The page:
Audiobook Review: Touch of Power by Maria V. Snyder
Series: Healer Series
Publisher: Mira (December 20, 2011)
Author Information: Website
Tiara’s Rating: 3 of 5 stars
Narrator: Gabra Zackman | Length: 11 hrs and 45 mins | Audiobook Publisher: Harlequin Books (January 5, 2012) | Whispersync Ready: No
Touch of Power follows Avry, a healer on the run. After a large portion of the population is decimated by a plague, healers are blamed for the outbreak mainly due to a poorly worded missive released during the early stages of the outbreak that directed healers not to heal anyone with the plague because it was fatal to healers. Healers draw pain, wounds, and sickness from the bodies of others onto themselves, allowing their natural healing abilities to help them recover quicker than the normal person. Despite the fact that no one is no longer being infected by the plague years after the outbreak, healers are still hunted by impoverished communities for gold offered by the rulers. Avry finds herself in the middle of a political struggle after a group of men rescue her from certain death to help an ailing prince that she blames for many things that happened to her people but who may be the realm’s only hope of salvation in this new ravished world.
The people who recommended this book to me weren’t kidding when they said that the “zombies” in this story were very background. (Refer to this post.) In fact, I almost forgot there were supposed to be zombies in this book until the end when they were a peripheral threat. Overall, the story was a bit shallow, which means I found that I didn’t invest much emotion into the characters or their world. I was disappointed that there was not much more to Avry other than to be the long-suffering healer who takes everything in stride without complaint. You’d think someone who took people’s pain, illnesses, and injuries would express some discontent from time to time, especially when you consider she’s the one who ends up bearing their scars. I did enjoy learning more about the healers and their powers, though, and the connection it forged between a healer and those she helped.
The other characters were essentially basic molds and forgettable, but you still kind of develop a soft spot for them. The love interest is one that’s typical of the genre. You know, the asshole that the girl just can’t help liking who turns into total mush near the end. The one, though, takes the cake. It’s one thing to be an asshole. It’s another to initially be an abusive asshole, and I refuse to try to explain away his actions earlier in the story. His logic is, “Yeah, I might’ve shackled you to a tree, starved you, and attempted to coerce you to do what I wanted by walking you to exhaustion while you’re half-starved and freezing, but I saved you from jail and mercenaries. So, there’s that. I’m not a bad guy, really. I love you. Love me.” With that being said, the romance part of this book didn’t overwhelm the story that Snyder was trying to tell. And I could’ve liked Kerrick in the end if he hadn’t pulled that dick move in the beginning. Honestly, most of the men in this book seemed to have a “I do what I want, Thor!” mentality. And that’s pretty meant you’re going to do what they want whether through charm, force, or magic. Sometimes, this book was like reading about a bunch of 10-year-old boys.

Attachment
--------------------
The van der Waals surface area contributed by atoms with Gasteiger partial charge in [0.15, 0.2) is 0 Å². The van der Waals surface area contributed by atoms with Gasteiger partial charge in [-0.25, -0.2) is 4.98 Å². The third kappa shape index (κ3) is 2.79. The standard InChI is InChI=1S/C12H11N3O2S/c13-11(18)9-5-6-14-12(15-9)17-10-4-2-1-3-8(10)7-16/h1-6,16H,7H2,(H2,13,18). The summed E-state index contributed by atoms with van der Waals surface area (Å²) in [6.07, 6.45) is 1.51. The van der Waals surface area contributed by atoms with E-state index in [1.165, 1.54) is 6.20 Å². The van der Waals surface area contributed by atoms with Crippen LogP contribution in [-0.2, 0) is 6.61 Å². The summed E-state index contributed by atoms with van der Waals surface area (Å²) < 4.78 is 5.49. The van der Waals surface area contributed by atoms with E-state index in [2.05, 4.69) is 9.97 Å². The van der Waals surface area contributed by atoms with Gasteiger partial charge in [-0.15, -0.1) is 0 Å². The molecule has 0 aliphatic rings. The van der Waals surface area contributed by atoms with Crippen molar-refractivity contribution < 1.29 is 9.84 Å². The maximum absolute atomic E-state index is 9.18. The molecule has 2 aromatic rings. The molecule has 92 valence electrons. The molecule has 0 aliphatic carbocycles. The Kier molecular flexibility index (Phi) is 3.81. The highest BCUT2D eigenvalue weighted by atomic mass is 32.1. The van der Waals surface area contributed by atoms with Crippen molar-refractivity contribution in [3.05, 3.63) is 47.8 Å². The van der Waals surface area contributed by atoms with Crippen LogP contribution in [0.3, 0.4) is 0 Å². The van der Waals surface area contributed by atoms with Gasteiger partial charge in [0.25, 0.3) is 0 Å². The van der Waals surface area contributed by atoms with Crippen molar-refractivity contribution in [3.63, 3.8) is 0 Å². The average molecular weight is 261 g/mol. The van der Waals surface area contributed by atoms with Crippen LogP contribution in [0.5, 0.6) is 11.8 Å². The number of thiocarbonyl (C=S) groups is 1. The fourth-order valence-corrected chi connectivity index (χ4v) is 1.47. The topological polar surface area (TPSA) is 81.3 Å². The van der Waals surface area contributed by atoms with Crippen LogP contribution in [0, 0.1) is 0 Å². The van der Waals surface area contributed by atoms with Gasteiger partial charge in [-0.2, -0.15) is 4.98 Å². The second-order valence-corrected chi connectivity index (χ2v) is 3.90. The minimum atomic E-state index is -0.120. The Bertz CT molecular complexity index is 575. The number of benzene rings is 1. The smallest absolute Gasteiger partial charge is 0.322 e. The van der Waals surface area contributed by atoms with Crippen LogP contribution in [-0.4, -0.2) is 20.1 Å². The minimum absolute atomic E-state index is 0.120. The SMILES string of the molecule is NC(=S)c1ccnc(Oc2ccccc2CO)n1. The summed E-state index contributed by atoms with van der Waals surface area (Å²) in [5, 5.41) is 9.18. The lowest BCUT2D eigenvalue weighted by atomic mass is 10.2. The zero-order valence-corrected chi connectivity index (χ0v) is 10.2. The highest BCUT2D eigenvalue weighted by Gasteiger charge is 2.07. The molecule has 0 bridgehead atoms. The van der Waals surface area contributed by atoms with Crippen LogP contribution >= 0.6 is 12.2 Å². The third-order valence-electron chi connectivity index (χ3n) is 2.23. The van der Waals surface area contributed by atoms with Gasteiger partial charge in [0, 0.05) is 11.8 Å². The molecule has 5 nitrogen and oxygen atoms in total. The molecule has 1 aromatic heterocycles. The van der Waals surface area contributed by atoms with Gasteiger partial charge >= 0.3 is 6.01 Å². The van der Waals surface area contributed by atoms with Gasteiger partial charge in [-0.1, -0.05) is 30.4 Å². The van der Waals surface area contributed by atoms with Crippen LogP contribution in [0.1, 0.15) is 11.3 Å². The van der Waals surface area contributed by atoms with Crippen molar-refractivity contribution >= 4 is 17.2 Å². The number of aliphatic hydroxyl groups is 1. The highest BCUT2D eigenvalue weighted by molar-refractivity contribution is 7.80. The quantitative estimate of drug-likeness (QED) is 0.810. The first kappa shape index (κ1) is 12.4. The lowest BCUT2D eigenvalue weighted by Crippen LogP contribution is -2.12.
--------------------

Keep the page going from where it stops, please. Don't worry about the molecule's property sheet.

The writing had a tendency to feel like it was skewed for a much younger audience despite Avry being on the older side of the young adult spectrum. At the same time, the story was allowed more adult moments since the characters are all in their twenties, which did lead for some non-graphic, sensual moments. Gabra Zackman was a solid narrator. The only thing that really irked me about it was the voices she used for the male characters. She sounded a bit stilted and awkward while trying to voice them. However, this was an okay story. I dare say it’s good even if it sounds like I hated. The writing is tight, and I thought the last half of the book was much more engaging than the beginning which is largely why this got at least three stars. If I’d just based my rating on the last half of the book, I could’ve given it 4 stars. I did actually start to care more toward the end and was sad that the feeling I had during the last half of the book hadn’t translated to the whole book and then, it was over. I tend to be overly critical of anything that categorizes itself as speculative YA, so my opinion is to be taken with a grain of salt. I think that most people who typically enjoy YA of this variety will be mostly pleased with this because there’s much here to enjoy especially during the second half. Despite being underwhelmed, I do still want to try Snyder’s Poison Study. I’m still trying to decide if I want to continue with this series or not.